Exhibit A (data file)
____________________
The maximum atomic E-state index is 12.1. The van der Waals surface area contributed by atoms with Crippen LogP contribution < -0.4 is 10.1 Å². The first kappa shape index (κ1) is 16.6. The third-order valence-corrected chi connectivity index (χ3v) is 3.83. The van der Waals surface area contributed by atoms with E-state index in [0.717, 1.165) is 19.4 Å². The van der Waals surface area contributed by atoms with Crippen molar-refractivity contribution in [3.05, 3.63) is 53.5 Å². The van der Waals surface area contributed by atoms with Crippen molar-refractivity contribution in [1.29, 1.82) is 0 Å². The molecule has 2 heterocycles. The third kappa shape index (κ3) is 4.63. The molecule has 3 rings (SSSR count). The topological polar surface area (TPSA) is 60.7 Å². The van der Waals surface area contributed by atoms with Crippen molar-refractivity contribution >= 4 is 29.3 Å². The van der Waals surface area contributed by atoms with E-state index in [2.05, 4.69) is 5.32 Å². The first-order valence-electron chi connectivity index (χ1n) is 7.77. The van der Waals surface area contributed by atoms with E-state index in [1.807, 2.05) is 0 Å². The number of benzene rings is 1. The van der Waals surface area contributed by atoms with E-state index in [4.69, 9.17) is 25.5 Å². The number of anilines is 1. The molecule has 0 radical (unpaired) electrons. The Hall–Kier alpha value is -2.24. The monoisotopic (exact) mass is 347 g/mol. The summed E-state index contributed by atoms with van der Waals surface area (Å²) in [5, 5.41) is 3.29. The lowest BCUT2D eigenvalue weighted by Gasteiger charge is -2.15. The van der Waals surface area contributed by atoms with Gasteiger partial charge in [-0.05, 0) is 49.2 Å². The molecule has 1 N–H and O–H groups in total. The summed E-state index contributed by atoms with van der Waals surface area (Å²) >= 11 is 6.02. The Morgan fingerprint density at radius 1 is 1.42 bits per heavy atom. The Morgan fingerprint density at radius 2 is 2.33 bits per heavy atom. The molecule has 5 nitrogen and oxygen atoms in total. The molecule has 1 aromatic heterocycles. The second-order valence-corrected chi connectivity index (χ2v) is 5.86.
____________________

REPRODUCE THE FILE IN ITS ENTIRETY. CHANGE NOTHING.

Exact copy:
The maximum atomic E-state index is 12.1. The van der Waals surface area contributed by atoms with Crippen LogP contribution < -0.4 is 10.1 Å². The first kappa shape index (κ1) is 16.6. The third-order valence-corrected chi connectivity index (χ3v) is 3.83. The van der Waals surface area contributed by atoms with E-state index in [0.717, 1.165) is 19.4 Å². The van der Waals surface area contributed by atoms with Crippen molar-refractivity contribution in [3.05, 3.63) is 53.5 Å². The van der Waals surface area contributed by atoms with Crippen molar-refractivity contribution in [1.29, 1.82) is 0 Å². The molecule has 2 heterocycles. The third kappa shape index (κ3) is 4.63. The molecule has 3 rings (SSSR count). The topological polar surface area (TPSA) is 60.7 Å². The van der Waals surface area contributed by atoms with Crippen molar-refractivity contribution >= 4 is 29.3 Å². The van der Waals surface area contributed by atoms with E-state index in [2.05, 4.69) is 5.32 Å². The first-order valence-electron chi connectivity index (χ1n) is 7.77. The van der Waals surface area contributed by atoms with E-state index in [1.807, 2.05) is 0 Å². The number of benzene rings is 1. The van der Waals surface area contributed by atoms with E-state index in [4.69, 9.17) is 25.5 Å². The number of anilines is 1. The molecule has 0 radical (unpaired) electrons. The Hall–Kier alpha value is -2.24. The monoisotopic (exact) mass is 347 g/mol. The summed E-state index contributed by atoms with van der Waals surface area (Å²) in [5, 5.41) is 3.29. The lowest BCUT2D eigenvalue weighted by Gasteiger charge is -2.15. The van der Waals surface area contributed by atoms with Gasteiger partial charge in [-0.05, 0) is 49.2 Å². The molecule has 1 N–H and O–H groups in total. The summed E-state index contributed by atoms with van der Waals surface area (Å²) >= 11 is 6.02. The Morgan fingerprint density at radius 1 is 1.42 bits per heavy atom. The Morgan fingerprint density at radius 2 is 2.33 bits per heavy atom. The molecule has 5 nitrogen and oxygen atoms in total. The molecule has 1 aromatic heterocycles. The second-order valence-corrected chi connectivity index (χ2v) is 5.86.